For what its worth, Im just getting into the monitoring business with some new OBD gear. here are some rough computer readings on my 2010 (140k) and 2013 (65k). They are both behaving about the same right now, both with original water pumps. Am looking to proactively replace the 2010 pump soon, nevertheless. Portland, Oregon, 65-75F ambient air temp, running @ flat highway speeds, with no dramatic speed changes: The car runs about 195F. Seems like the computer works in gradations (or at least senses temp in steps of degrees), as its often "locked" at 195.8F. Saw it jump to 202 a few times - I think on a 85F day, when passing or accelerating. Around 60F, can go up a relatively steep grade (6-8%) and temp hovers around the 195F if I go 50-55mph. If I punch it a bit, it can hit the high 190's and barely break 200F for a few seconds, until I slow down. Based on my results, and your stress test data, I think you may have solved your overheat issue! hope this helps!
     
  8. Mendel Leisk

    Mendel Leisk Sand Pounder

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    How many miles on it?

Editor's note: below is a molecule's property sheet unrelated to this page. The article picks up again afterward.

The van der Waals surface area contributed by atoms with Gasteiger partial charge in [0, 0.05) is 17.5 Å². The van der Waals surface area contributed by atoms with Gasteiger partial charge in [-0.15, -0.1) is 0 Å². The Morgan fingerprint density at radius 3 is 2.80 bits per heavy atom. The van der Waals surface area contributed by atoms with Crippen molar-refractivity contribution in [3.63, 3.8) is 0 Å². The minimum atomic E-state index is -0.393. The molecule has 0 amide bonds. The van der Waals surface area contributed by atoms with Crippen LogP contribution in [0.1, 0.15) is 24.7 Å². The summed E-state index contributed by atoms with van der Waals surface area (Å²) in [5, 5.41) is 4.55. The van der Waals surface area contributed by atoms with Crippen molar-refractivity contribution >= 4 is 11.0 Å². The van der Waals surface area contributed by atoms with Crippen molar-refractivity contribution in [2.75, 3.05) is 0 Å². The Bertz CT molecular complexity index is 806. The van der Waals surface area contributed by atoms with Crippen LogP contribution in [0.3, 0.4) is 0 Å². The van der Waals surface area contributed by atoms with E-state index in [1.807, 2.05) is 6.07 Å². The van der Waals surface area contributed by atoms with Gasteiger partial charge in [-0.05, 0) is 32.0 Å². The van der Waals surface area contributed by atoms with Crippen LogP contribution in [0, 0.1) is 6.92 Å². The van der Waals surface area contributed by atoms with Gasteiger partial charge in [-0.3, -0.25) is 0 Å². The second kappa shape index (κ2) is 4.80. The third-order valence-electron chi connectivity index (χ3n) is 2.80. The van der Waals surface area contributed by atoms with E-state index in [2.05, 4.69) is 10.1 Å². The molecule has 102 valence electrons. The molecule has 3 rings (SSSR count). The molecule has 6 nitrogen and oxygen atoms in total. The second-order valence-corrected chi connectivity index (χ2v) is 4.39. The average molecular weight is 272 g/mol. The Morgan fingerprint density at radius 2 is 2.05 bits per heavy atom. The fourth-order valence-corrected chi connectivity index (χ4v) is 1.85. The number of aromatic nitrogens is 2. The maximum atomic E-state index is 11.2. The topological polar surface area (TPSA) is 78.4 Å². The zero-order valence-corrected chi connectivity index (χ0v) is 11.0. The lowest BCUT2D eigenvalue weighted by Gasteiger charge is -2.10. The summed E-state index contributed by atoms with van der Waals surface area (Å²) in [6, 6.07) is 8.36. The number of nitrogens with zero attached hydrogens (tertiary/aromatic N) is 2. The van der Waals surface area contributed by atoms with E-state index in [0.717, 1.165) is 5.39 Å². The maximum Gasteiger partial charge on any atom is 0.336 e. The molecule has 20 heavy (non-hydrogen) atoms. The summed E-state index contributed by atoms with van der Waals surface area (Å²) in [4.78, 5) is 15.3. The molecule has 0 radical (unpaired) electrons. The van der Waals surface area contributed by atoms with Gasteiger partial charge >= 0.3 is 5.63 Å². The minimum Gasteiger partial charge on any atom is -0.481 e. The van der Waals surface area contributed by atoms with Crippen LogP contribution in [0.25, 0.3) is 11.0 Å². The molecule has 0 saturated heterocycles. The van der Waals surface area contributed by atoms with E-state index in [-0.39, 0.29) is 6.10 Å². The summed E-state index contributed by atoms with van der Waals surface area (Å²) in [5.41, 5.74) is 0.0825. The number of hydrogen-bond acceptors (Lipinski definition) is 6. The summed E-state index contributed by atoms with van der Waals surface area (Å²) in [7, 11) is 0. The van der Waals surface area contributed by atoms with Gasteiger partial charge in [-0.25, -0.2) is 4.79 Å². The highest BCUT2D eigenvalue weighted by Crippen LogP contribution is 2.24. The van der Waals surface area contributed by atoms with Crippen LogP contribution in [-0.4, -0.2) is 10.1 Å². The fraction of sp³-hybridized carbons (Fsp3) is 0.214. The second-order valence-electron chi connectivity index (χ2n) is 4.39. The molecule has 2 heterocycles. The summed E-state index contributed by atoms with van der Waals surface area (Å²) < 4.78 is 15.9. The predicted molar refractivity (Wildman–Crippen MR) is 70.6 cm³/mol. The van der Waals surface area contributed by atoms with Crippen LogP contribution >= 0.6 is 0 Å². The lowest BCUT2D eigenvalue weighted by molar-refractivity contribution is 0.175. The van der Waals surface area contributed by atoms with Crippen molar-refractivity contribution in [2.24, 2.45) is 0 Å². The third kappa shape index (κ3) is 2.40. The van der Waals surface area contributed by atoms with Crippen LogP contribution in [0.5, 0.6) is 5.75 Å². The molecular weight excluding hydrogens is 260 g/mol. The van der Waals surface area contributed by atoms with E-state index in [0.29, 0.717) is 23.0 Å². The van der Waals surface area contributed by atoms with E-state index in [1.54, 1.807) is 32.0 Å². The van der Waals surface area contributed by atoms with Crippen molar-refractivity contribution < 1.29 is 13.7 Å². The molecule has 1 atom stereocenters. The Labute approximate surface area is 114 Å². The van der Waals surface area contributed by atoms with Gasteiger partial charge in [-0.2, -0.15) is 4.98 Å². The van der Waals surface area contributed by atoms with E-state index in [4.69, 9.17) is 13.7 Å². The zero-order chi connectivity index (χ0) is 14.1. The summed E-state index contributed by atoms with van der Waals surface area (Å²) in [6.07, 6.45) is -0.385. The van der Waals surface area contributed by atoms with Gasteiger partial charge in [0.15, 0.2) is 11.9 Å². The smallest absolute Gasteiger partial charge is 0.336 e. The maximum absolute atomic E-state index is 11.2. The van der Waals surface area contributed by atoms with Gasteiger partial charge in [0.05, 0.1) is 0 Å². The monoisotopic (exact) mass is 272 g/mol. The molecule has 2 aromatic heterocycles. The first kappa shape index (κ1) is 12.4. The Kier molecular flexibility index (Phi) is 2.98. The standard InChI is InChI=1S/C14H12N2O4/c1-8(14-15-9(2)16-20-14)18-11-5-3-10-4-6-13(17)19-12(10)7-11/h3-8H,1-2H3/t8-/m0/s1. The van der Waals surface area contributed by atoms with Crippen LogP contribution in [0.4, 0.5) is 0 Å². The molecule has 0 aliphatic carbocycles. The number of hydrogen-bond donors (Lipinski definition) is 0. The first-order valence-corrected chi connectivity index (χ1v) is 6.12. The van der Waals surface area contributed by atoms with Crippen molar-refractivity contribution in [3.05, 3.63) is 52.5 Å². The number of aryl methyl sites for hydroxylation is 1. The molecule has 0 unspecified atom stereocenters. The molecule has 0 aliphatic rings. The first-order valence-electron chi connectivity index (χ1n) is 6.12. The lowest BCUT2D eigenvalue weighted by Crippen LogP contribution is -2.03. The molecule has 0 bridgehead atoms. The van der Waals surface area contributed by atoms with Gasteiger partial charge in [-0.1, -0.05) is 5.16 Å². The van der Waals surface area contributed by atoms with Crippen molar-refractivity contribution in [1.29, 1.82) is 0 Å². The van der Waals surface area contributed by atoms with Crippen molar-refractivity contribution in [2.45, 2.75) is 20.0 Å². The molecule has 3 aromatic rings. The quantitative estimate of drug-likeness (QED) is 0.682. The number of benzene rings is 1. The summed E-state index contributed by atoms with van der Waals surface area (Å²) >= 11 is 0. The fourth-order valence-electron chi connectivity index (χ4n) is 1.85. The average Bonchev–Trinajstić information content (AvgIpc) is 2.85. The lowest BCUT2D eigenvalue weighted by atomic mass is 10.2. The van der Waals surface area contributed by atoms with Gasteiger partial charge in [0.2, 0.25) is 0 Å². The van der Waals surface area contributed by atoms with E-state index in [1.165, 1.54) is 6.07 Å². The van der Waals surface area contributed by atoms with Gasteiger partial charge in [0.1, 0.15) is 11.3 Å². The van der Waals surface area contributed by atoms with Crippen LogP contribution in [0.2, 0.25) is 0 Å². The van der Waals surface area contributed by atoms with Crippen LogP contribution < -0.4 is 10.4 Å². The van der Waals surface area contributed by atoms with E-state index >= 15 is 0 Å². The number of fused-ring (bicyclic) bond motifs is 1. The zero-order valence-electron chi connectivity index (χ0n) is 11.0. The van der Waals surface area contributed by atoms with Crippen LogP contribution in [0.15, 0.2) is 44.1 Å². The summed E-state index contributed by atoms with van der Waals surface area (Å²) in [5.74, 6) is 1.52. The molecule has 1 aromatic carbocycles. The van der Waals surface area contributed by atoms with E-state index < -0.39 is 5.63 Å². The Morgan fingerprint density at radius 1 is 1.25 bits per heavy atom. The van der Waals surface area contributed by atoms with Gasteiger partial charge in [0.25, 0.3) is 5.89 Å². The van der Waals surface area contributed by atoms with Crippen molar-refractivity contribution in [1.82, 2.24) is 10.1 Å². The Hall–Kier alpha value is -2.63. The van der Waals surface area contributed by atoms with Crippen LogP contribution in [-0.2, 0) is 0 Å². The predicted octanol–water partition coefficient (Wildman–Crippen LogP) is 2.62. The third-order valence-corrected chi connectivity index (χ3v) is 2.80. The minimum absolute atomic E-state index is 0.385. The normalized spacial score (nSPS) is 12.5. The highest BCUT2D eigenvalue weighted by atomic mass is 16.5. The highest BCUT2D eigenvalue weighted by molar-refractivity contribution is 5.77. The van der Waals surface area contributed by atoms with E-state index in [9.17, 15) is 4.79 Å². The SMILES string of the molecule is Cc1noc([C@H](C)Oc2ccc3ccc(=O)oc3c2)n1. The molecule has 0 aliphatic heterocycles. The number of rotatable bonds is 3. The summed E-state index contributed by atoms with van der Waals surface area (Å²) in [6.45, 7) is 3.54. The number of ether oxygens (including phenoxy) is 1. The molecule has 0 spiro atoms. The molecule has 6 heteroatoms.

Have the EGR system and intake manifold been cleaned?
    Is the coolant level stable in reservoir?

    Where would you use that cap? ;)
     
  9. ChapmanF

    ChapmanF Senior Member

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    The various trigger points programmed into the ECM seem to be nice round numbers in Celsius, as you might expect for a car not designed in Liberia, Micronesia, or the US.

    While warming up, if the heater is on, it seems to disable the supplemental electric elements as soon as the coolant reaches 35 ℃. If the car is warmed up and the engine is cycling (because you are Prius-camping, for example), it seems to cycle off at 50 ℃. The thermostat starts to lift a bit above 80 ℃, definitely opening by 85 ℃. It should be fully open (10 to 14 mm lift) by 95 ℃. The electric fans come on if coolant reaches 95 ℃ (other inputs, like A/C use, can also trigger the fans).